Newspaper article The Florida Times Union

Book Week; People with Grit Usually Win the Race

Newspaper article The Florida Times Union

Book Week; People with Grit Usually Win the Race

Article excerpt

Intelligence may not be the biggest key to success in life.

Instead, look at persistence, getting up when you're down, finishing what you start, seeing failure as temporary.

It's the topic of the book by Paul Tough "How Children Succeed: Grit, Curiosity and the Hidden Power of Character."

So we asked members of our Email Group, most with education backgrounds, to comment on this principle. How does it work in real life?

IT'S CHARACTER

Tough makes a compelling case for the enormous influence of what some researchers call "character." They include conscientiousness, perseverance, social intelligence and optimism. Tough also argues that these traits or skills, depending on the label used, instead of being innate can be learned and taught.

Advantaged children often acquire these abilities from their parents. Teachers sometimes have large classes of students who virtually refuse to do homework or prepare study aids for tests even when repeatedly offered help.

To make these students understand how important personal responsibility and perseverance, for example, are to their long-term success in life is a daunting task indeed.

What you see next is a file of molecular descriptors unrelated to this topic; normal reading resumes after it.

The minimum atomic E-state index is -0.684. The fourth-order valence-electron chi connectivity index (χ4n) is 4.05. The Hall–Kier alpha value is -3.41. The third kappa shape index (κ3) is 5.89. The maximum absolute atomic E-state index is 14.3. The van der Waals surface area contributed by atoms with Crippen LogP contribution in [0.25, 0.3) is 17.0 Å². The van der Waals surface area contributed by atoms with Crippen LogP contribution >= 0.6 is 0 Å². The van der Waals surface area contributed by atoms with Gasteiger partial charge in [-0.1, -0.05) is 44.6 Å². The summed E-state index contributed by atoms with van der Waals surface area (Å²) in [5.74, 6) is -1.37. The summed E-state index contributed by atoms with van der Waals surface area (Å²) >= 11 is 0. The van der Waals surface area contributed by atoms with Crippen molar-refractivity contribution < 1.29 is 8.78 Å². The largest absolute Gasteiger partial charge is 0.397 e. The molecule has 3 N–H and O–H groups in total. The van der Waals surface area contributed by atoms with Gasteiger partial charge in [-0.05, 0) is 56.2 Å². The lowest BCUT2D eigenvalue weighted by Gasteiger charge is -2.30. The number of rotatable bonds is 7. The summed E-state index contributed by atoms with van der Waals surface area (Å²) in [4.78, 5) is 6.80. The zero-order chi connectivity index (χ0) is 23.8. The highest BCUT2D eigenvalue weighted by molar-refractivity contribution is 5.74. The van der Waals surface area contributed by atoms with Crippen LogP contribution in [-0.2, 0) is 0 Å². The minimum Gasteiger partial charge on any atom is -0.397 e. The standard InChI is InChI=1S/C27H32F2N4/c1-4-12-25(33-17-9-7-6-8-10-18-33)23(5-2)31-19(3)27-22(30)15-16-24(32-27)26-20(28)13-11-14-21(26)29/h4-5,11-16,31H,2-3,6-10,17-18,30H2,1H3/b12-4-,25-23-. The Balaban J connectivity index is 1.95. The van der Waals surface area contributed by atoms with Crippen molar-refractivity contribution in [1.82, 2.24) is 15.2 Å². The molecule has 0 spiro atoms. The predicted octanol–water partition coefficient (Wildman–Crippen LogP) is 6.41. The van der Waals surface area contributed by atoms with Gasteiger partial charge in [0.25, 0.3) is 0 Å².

Paul Eggen, Jacksonville

NOT EXACTLY NEW

Good book by Paul Tough - very well written - but not new research. Maria Montessori had talked about this 100 years ago. But in the 21st century, those old-fashioned values of grit and resilience get re-calibrated in the context of the social media and Twitter generation. It is not a bad thing, but children need coping skills since everything around them is about instant gratification.

Developing resilience is a journey. Kenneth Ginsburg, a pediatrician at the Children's Hospital of Philadelphia, has developed the Seven Cs of Resilience. It would be the perfect place to start for any community.

Padma Rajan, Jacksonville

IT'S TRUE TO LIFE

The people that I know whom I consider successful had an internal sense of security coming from their own character and often in spite of their parents, siblings or surroundings.

They also had learned to read early, before the end of the third grade, and they had a sense of curiosity.

Richard Bowers, Ponte Vedra Beach

IT INVOLVES TESTING BOUNDARIES

As teachers, we would say that it is our job to establish boundaries for children, and it is their job to test them.

In that regard, I find that children tend to do their best and give themselves the best opportunities for success when several pieces are in place.

First, children need structure in their lives. They appreciate the value and security of some kind of schedule to guide them from day to day.

Next, children seem to respond well to the expectations of others. It helps them set goals to measure their own accomplishments, and it motivates them to continue striving for success. …

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